Saturday, June 30, 2007

I'm sorry

I feel like I've been neglecting my blog horribly for the past couple of months. I apologize to my seven loyal readers and thank you all for not abandoning me.

I forgot how much the busy-ness meter goes up when I work full-time. It seems like there aren't enough hours in the day anymore and the house still isn't fully unpacked and there's just too much stuff to try to fit in. That being said, it's still no excuse for neglecting the blog. Time management is the key and after begging you to read and de-lurk and all that, I think it is only fair for me to blog more often.

The next year should be full of plenty to write about. I've been offered and accepted the teaching position at the University. Words don't suffice to express my elation. I have wanted to be a teacher for as long as I can remember. The hours are perfect - 30 hours a week rather than 40. The pay's okay. Not great but for nine months a year, not too bad either. And not much lower than where I am. I'll make up the difference in daycare savings. I'm hoping to do some freelance work and consulting... maybe even more teaching somewhere else to help pay the bills and possibly fund another adoption. I mean I definitely want to do another adoption (2) but have no idea how we'll be paying for it at this time. I'm looking forward to summers off and winter breaks, spring breaks and the whole crazy mess.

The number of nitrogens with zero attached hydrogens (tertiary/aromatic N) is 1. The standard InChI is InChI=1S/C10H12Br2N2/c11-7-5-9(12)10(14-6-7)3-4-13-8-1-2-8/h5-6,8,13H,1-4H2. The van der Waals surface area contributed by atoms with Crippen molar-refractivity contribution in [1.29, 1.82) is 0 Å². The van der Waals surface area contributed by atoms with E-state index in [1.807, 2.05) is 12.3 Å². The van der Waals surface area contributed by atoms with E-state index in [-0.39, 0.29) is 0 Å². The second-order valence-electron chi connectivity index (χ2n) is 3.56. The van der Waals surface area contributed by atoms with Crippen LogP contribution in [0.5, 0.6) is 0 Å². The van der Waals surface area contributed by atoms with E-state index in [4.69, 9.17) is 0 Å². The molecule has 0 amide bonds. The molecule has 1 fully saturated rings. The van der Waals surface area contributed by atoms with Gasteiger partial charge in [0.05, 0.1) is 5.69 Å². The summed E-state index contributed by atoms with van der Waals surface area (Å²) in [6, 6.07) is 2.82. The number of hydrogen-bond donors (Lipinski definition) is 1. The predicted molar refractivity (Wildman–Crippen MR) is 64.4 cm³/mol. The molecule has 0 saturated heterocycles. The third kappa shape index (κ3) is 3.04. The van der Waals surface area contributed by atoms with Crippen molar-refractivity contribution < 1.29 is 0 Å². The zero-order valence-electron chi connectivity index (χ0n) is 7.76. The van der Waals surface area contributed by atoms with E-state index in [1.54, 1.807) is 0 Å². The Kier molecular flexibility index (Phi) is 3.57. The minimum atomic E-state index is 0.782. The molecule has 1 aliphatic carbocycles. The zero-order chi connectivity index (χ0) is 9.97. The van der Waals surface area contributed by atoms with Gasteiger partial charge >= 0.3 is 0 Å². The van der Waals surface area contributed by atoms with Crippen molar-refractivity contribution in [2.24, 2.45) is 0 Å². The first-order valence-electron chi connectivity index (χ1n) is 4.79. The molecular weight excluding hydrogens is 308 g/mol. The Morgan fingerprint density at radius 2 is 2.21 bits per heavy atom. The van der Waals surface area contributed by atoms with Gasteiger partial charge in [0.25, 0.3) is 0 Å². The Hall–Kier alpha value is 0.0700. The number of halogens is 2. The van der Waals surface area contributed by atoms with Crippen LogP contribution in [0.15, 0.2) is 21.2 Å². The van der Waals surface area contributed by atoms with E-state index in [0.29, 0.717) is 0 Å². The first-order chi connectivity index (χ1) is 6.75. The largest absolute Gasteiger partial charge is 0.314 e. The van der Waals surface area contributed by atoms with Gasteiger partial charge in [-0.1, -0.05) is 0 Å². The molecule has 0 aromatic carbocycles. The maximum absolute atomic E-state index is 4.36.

Since I accepted on Thursday, I have been wondering about how to structure my courses. I want them to be interesting and challenging but not extremely hard. My goal is to be the instructor who's classes fill up first. Not overly ambitious, eh?

Leave me some comments telling me what makes a great teacher? Who were your favorites and why?

4 comments:

janiece said...

I think that is wonderful!!!

I guess for me, my favorite teachers related to the "real" world. I think the best way to describe it is like a nurse manager who actually gets out and works the floor once in a while instead of sitting behind the desk or in a meeting. They can relate to what it is like for us, the floor nurses--and fight for what we need. Does that make sense???

Tal said...

Honestly? A good teacher had structure to their class. Outlines (or pp decks) that followed the lecture, that were not mutually exclusive.

A good teacher was approachable, flexible when she could be and firm when she couldn't.

A good teacher made the class feel small, even when it was huge, by elicitng discussion when appropraite, but knew when to stop it from dominating the class.

Although, there's only so much one can do to make somehting like economics (for example) entertaining. ;)

p.s. I's totally sign up for your class!

Gilshalos said...

Wooohooo! I'm totally jealous. Since you're not around on AIM anymore, I suppose I should tell you here:

Congratulations!

Nic said...

A good teacher is one that has the time of day for their students and has a well structured course that motivates interest in the subject.